By Lincoln Anderson
While hundreds of fans were still rocking in punk ecstasy to Patti Smith at her closed-to-the-media farewell show inside CBGB early Monday morning, there was no mistaking the feeling among those who couldnt get inside. Maybe for them, at a remove from the Smith bands driving three-chord rhythms and feedback, reality had set in earlier.
Rubbing it in, in CBs Gallery next door, Michael Jacksons Thriller was playing on the stereo system.
Right now Im grieving, said Seaton Hancock, a.k.a. Raven, the saxophonist for the Stimulators. CBGB is closing and listen to what theyre playing. Not appropriate, dude. Its almost sinful.
The Sunday before, Hancock had played sax for Murphys Law at their farewell CBGB set. On Wednesday, hed watched the Stimulators open, followed by the Bad Brains the show hardcore music fans dubbed CBGBs real closing night.
Hancock, 51, has the feisty intensity of a Don Rickles, whom he resembles a bit, if Rickles were black and wore a black sweater with a skull and crossbones on it and a large silver cross earring. Hes been into hardcore since its beginnings.
When I saw my first hardcore show at Maxs Kansas City, I said, this looks dangerous, this looks like fun! he recalled. I started coming to this place the first band I saw was the Talking Heads when they were a trio. They had just released Psycho Killer. I said, I dont know what theyre doing, but I hope they keep it up.
Although the last night was bittersweet, it was also a time for reunions.
Alison Harvey, who did lights at the club for a five-year stint, saw Hancock and threw an arm around him and they hugged.
Its been like this all night, Hancock said with a smile.
It was amazing, Harvey reminisced of her CBGB days. It was wonderful to be a part of history, to be a part of a place that was part of a music scene.
Other employees from years past returned to help hawk CBGB T-shirts and other wear, which was selling briskly, but which will still be available at CBGB.com.
Kevin Freeman, 30, who plays in a punk band called the Karloffs, flew up from North Carolina for the Bowery legends last gasp. He said its not just CBGB thats closing, but rock clubs like it all over.
It seems to be happening everywhere, he said, swigging a Budweiser in CBs Gallery. Its a gentrification of America; its all whitewashed.
By now, Patti Smiths show had ended and the crowd was spilling out onto the Bowery, tumbling into yellow cabs.
It was intense, said Russ Turk, 38, a huge man with a shaved head wearing a black Kiki & Herb T-shirt, displaying some photos of the concert he had on his digital camera. Its an iconic place. Ive seen bands here. Ive played here, he said. Manhattans turning into Disneyland. Youll never see another Blondie or Patti Smith or Dictators, because this was before everything turned into videos and what youre wearing. I mean Jessica Simpson is a pop star.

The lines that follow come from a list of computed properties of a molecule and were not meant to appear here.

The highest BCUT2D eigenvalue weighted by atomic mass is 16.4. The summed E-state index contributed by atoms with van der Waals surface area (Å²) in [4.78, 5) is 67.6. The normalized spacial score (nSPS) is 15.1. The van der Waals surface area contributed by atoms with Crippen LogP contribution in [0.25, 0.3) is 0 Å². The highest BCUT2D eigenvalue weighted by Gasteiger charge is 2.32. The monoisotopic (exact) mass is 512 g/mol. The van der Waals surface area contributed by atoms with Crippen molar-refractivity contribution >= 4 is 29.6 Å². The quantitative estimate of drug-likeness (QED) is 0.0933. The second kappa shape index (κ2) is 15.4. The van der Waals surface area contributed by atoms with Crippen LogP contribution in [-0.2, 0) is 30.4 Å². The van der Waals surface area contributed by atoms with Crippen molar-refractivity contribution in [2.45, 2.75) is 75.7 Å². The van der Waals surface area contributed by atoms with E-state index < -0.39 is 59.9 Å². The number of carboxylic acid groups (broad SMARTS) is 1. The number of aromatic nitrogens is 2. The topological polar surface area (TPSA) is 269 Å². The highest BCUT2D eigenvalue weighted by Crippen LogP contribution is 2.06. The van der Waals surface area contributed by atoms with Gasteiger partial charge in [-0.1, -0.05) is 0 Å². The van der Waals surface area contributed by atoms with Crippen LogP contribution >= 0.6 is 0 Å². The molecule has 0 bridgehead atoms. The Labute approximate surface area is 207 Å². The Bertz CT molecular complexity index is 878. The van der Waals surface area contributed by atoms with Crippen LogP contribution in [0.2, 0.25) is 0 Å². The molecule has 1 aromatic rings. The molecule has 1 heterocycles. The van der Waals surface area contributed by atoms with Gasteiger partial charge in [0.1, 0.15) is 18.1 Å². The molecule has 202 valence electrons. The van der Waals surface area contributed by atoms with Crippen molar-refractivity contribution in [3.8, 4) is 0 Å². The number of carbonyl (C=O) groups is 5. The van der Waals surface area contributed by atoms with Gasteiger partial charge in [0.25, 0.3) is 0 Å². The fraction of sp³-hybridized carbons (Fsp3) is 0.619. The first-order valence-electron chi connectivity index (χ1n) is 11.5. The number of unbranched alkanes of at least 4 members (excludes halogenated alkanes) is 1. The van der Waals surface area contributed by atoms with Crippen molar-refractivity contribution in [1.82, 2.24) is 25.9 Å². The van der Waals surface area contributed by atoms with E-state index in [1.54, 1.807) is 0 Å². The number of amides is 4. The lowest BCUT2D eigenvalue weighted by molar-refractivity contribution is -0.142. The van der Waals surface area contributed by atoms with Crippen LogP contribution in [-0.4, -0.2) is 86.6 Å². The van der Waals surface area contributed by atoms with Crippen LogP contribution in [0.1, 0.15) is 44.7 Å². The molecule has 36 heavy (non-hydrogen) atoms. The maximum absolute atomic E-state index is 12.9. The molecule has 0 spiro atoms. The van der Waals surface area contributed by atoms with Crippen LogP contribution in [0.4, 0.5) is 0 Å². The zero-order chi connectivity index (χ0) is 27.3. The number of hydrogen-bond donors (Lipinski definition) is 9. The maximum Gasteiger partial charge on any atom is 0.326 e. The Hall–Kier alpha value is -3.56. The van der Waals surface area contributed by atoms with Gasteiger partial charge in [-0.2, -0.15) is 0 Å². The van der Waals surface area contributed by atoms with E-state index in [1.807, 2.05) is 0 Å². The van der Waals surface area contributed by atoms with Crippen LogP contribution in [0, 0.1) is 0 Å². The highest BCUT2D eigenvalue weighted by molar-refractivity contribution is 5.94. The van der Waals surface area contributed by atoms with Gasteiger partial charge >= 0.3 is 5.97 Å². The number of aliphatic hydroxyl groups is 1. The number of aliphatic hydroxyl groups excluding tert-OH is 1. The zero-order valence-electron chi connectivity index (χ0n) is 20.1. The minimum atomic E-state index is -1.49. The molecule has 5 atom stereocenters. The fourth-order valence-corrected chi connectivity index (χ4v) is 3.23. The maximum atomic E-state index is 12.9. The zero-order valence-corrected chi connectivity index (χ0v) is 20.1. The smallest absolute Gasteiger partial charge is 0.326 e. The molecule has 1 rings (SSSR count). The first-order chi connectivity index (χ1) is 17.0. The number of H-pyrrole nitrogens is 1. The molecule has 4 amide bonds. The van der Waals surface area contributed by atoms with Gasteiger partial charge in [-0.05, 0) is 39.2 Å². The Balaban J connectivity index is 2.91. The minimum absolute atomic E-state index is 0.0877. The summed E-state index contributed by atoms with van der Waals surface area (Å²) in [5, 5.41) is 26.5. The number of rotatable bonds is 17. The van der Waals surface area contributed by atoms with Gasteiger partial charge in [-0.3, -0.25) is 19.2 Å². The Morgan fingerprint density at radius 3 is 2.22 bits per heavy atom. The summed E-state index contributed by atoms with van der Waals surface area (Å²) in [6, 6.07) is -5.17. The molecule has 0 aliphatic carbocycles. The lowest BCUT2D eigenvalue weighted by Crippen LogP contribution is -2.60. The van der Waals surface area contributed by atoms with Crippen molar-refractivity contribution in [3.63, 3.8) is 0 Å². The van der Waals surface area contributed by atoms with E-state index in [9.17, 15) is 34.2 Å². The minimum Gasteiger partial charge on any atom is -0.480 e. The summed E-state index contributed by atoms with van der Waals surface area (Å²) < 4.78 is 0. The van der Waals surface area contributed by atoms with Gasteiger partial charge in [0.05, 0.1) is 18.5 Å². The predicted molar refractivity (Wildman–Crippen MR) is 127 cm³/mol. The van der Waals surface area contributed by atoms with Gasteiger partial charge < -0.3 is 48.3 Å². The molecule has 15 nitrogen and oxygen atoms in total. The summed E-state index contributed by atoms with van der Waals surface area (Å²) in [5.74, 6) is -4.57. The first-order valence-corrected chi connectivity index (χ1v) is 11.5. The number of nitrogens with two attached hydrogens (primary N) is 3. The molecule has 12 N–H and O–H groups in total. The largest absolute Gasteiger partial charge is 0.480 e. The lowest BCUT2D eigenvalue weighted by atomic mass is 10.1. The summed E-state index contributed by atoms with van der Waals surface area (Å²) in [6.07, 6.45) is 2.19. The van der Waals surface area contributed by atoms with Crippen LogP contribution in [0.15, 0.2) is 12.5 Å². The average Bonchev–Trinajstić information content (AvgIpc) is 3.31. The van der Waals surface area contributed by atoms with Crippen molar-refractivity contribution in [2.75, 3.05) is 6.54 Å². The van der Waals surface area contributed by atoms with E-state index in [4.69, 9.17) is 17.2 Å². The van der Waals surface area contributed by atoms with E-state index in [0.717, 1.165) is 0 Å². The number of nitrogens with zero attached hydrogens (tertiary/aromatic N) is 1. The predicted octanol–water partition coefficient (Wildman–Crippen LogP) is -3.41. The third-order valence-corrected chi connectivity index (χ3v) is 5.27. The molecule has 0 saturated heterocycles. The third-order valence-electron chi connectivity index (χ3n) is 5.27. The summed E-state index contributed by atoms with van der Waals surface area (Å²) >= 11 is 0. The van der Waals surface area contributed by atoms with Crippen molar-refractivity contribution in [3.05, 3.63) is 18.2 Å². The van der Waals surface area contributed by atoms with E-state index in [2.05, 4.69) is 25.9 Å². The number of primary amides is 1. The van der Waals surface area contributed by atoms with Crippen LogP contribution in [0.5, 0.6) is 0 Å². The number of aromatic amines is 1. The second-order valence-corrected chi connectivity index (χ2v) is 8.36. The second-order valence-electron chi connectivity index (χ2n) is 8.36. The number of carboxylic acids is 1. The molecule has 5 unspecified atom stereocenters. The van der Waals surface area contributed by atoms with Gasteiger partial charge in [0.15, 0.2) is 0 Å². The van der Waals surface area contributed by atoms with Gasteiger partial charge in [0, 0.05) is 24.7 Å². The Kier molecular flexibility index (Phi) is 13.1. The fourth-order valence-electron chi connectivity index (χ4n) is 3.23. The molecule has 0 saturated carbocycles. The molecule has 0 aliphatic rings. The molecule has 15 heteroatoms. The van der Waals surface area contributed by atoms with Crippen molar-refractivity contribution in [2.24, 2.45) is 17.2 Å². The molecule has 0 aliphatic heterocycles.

Jaime Lees, 25, flew in from St. Louis to see the closing show. She enjoyed Flea of the Red Hot Chili Peppers, who joined in for some of the two-and-a-half-hour set. Flea had visibly reined in his usual Chili Peppers exuberance for the historic occasion, she said.
She rocked, Lees said of Smith. She cried at the end. Her eyes welled up she didnt cry but her eyes were very wet.
David Peel, an early punk rocker whose album The Pope Smokes Dope was produced by John Lennon and Yoko Ono, standing outside CBGB, remembered how he had performed in all three places the club, the gallery and downstairs at the gallery. And now on the closing night, he said, hed also performed on the sidewalk out in front singing Goodbye CBGB.
As Peel was waxing poetic about something about a candle and its light going up into the sky in commemoration I will come back here and place a candle here
. the metal gates came slamming down on either side of the clubs door. Two raw-boned bouncers shouted, Lets go people! Clear the block!
Web designer Forest Mars couldnt help but see the abrupt ending in the context of the Bowerys booming development.
I could see this coming, he said. Maybe one of these wrecking balls will come and clear us out.
But Andy Lukac Jr., a music writer, wearing a jacket from the Stone Pony in New Jersey, put things in context.
Part of rock and roll is the unceremonious decadence of it, he observed. The whole concept was in your face. Theres nothing about ceremony here.
Over the weekend, security guards were stationed around the clubs interior to keep people from stealing parts of it. Later on Monday, a CBGB employee said that as much of the clubs interior as possible even the bathrooms, including the one with the layers of all the performers signatures will be removed. Hilly Kristal, 75, the 33-year-old clubs owner, had gotten a chemo treatment on Monday for lung cancer and didnt come in, she said. Where all the remnants of the club may wind up Las Vegas or a new CBGB in New York City she couldnt say. As an ad for CBGB in another local weekly said, Hope to see you soon.